What is the “Sign of Jonah”? (Luke 11)



Jesus was inundated with demands by carping critics to “prove” himself or to perform miracles on request, much as the media today would gather round a “Miracle Crusade” today, notebooks in hand, scepticism and prurience at the ready.

The “Sign  of Jonah” was -paradoxically- Jesus’s refusal to give any sign at all. Here’s the context in Luke 11:

“As the crowds increased, Jesus said, ‘This is a wicked generation. It asks for a sign, but none will be given it except the sign of Jonah. 30 For as Jonah was a sign to the Ninevites, so also will the Son of Man be to this generation. 31 The Queen of the South will rise at the judgment with the people of this generation and condemn them, for she came from the ends of the earth to listen to Solomon’s wisdom; and now something greater than Solomon is here. 32 The men of Nineveh will stand up at the judgment with this generation and condemn it, for they repented at the preaching of Jonah; and now something greater than Jonah is here.”

So Jesus condemns the desire for a”sign” as an indicator of wickedness. Matthew’s parallel account of this passage is a little different. He adds the explanation that “as Jonah was three days and three nights in the belly of a huge fish, so the Son of Man will be three days and three nights in the heart of the earth.” (Matthew 12:40) By contrast, Luke says simply, “For as Jonah was a sign to the Ninevites, so also will the Son of Man be to this generation.”

That is to say, Jonah himself is the sign. Jonah, bleached bone-white by the acids in the fish’s stomach, a dead-man walking, speaking the word of God and calling a whole generation to repentance -that’s the only sign you’ll get.

And then Luke adds v31: that the “Queen of the South” (the Queen of Sheba) will be a witness for the prosecution when this generation is put on trial, “for she came from the ends of the earth to listen to Solomon’s wisdom; and now something greater than Solomon is here.”

Do you see the connection? Jonah went to the ends of the earth -the pagan city of Nineveh, no less!- and they repented and turned to God. The Queen travelled from the farthest imaginable south because she desired wisdom from the king of Israel. And so both Nineveh and Sheba sought God but Israel itself has missed it.

John Gill put it like this: “This Heathen queen shall rise together with the men of the present generation among the Jews, stand in judgment with them, and against them; and that her conduct would be brought as an evidence against them, and be improved as an aggravation of their condemnation:”for she came from the uttermost parts of the earth to hear the wisdom of Solomon, and behold a greater than Solomon is here:” The difference between them, and what aggravates the case is, that she was a Gentile that knew not God, they were Jews, his professing people; she came from afar, they were near, upon the spot, where Christ was, he was preaching in their streets, temple, and synagogues; she came to hear only natural or moral wisdom, but they might have heard spiritual and heavenly wisdom, with which eternal happiness is connected; she came to hear only a mere man, but they might have heard him who is the wisdom of God, and the only wise God, and our Saviour.”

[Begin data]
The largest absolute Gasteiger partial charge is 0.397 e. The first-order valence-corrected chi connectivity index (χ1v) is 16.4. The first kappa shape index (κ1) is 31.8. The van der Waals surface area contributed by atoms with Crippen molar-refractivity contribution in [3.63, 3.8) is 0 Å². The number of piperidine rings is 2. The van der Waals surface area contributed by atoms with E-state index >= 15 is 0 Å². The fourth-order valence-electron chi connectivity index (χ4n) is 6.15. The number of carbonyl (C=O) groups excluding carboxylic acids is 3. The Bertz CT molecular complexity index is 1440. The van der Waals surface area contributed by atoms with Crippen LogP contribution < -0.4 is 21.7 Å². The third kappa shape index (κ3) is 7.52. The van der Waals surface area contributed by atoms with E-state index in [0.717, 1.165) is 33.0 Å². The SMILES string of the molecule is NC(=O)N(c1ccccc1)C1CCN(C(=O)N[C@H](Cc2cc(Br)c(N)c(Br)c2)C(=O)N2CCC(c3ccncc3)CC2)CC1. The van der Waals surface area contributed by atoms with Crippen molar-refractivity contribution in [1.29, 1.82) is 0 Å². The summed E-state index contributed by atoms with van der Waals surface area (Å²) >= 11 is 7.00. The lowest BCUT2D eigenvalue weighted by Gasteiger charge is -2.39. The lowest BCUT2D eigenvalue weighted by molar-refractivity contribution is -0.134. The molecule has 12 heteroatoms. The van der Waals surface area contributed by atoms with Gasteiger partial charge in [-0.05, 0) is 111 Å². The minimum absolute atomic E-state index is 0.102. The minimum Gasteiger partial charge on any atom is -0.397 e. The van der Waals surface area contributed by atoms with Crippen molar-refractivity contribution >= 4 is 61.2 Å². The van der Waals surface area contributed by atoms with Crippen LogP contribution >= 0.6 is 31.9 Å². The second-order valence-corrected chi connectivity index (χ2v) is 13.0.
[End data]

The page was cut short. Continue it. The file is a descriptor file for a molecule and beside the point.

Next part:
Even their so-called “seeking for a sign” is a hypocrisy. The signs are plain to see, but they refuse to acknowledge them. Jesus sent a message to John the Baptist, languishing in prison, ““Go back and report to John what you have seen and heard: The blind receive sight, the lame walk, those who have leprosy are cleansed, the deaf hear, the dead are raised, and the good news is proclaimed to the poor.” (Luke 7:22) The signs are all there, if you choose to see them.

And don’t miss that word “pagan” that I slipped in a minute ago – Nineveh and Sheba are pagan outsiders who found God. Those sneering at Jesus for a sign are Jewish insiders. As John put it,”He came to that which was his own, but his own did not receive him.  Yet to all who did receive him, to those who believed in his name, he gave the right to become children of God.” (John 1:11-12) 

And somehow, in this passage, Jesus does it again. He takes what is meant as an attack on his integrity and the purpose of his mission, and flips it around so that it becomes a challenge to his questioners to examine themselves.  

Ultimately miracles are not enough. Don’t get me wrong – I  love to see God moving in power, healing, delivering and tranforming lives.

But it’s so easy to become focused upon the miracles that you miss the God of the miracles.

These events, said Jesus are “signs” which point beyond themselves, just as a signpost does not constitute a journey but only helps you along it!

And so Jesus gave “the sign of Jonah.” At first, it seemed like a non-sign, a symbol of someone bringing a message from afar off, strangely cloaked in authority and calling for repentance. And Jesus challenges -rebukes- the demand for a “sign.” It’s a criticism, a judgement. But your very criticism of him becomes a criticism, a judgement, upon yourself. And the more you attack and snipe, the more you paint yourselves into a corner and inhibit your own moral movement.

You are burning the bridge over which you must pass.

And the sign gathers momentum. For one day soon Jesus’s preaching will be done and the day of opportunity for response over, and just as the fish swallowed Jonah  in the ancient tale, so death will swallow Jesus.

And even that will not be the end, but only a new sort of beginning. But if you would reach that destination, you need to follow the sign carefully.





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One Response to What is the “Sign of Jonah”? (Luke 11)

  1. Peter Sammons says:

    Thanks. A good article.

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